As the looting crisis continues to escalate in Cambodia, countries are increasingly trying to preserve their patrimony through the enactment of legislation. But the antiquities trade is not limited to the borders, or legal jurisdiction, of any one country. The result is a tangled web of national and international laws — which are complex, often overlapping, and sometimes contradictory.
Heritage Watch has witnessed firsthand how global efforts to protect cultural heritage are hampered by the lack of a single reference that those working in heritage preservation can turn to for comprehensive and current legal information. Heritage Watch will fill this conspicuous gap with the creation of DHARMA — the Database of Historical and Archaeological Regulations for the Management of Antiquities. For the first time, lawyers, archaeologists, law enforcement officers, government officials, and collectors will have easy access to current national and international legislation affecting the management of heritage resources.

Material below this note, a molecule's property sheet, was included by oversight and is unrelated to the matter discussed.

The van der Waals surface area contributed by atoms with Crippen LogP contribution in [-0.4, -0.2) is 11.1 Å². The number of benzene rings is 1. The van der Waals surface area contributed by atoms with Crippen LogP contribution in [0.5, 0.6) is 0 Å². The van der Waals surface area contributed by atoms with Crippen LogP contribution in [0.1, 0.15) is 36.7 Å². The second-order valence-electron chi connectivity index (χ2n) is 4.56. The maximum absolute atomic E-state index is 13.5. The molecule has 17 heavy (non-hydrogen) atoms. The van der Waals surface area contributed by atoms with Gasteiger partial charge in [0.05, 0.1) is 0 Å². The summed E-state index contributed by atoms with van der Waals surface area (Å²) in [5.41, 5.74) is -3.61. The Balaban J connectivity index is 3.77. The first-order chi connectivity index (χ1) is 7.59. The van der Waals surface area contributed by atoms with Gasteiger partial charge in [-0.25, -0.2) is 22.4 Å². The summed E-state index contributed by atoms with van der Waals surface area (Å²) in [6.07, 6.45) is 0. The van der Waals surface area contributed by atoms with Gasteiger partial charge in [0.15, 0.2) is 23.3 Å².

UNESCO has made admirable progress with its international Cultural Heritage Laws Database, but that reference comprises only heritage specific legislation, neglecting other statutory and common law. Civil procedure, criminal, contract, property, and tort laws — while not created with heritage protection in mind — are primary vehicles for protecting heritage worldwide and must be included in any comprehensive resource. They will be included in DHARMA.
The UNESCO database also excludes most of the Southeast Asian nations. Therefore, DHARMA will initially concentrate on these countries — Burma, Cambodia, Indonesia, Laos, Malaysia, Papua New Guinea, the Philippines, Singapore, Thailand, and Vietnam. These nations will particularly benefit from such a resource. Their rich cultural heritage is among the most threatened in the world, and while they all seek to protect it legally, they do so in vastly different ways. This is largely due to the region’s wide range of legal systems—including common, civil, customary, and Islamic law jurisdictions in addition to numerous combinations of the four. A single, comprehensive reference will do a great deal to untangle the resulting legal confusion. DHARMA will answer this need.
The DHARMA database continues to be added to but a working copy was handed over in July 2012 to both the Ministry of Culture and Fine Arts and to UNESCO Cambodia.
Hertiage Watch is extremely grateful to Terressa Davis and her team of interns for compiling this useful database and uncovering laws that may have a lasting impact on the preservation of Cambodia's rich heritage.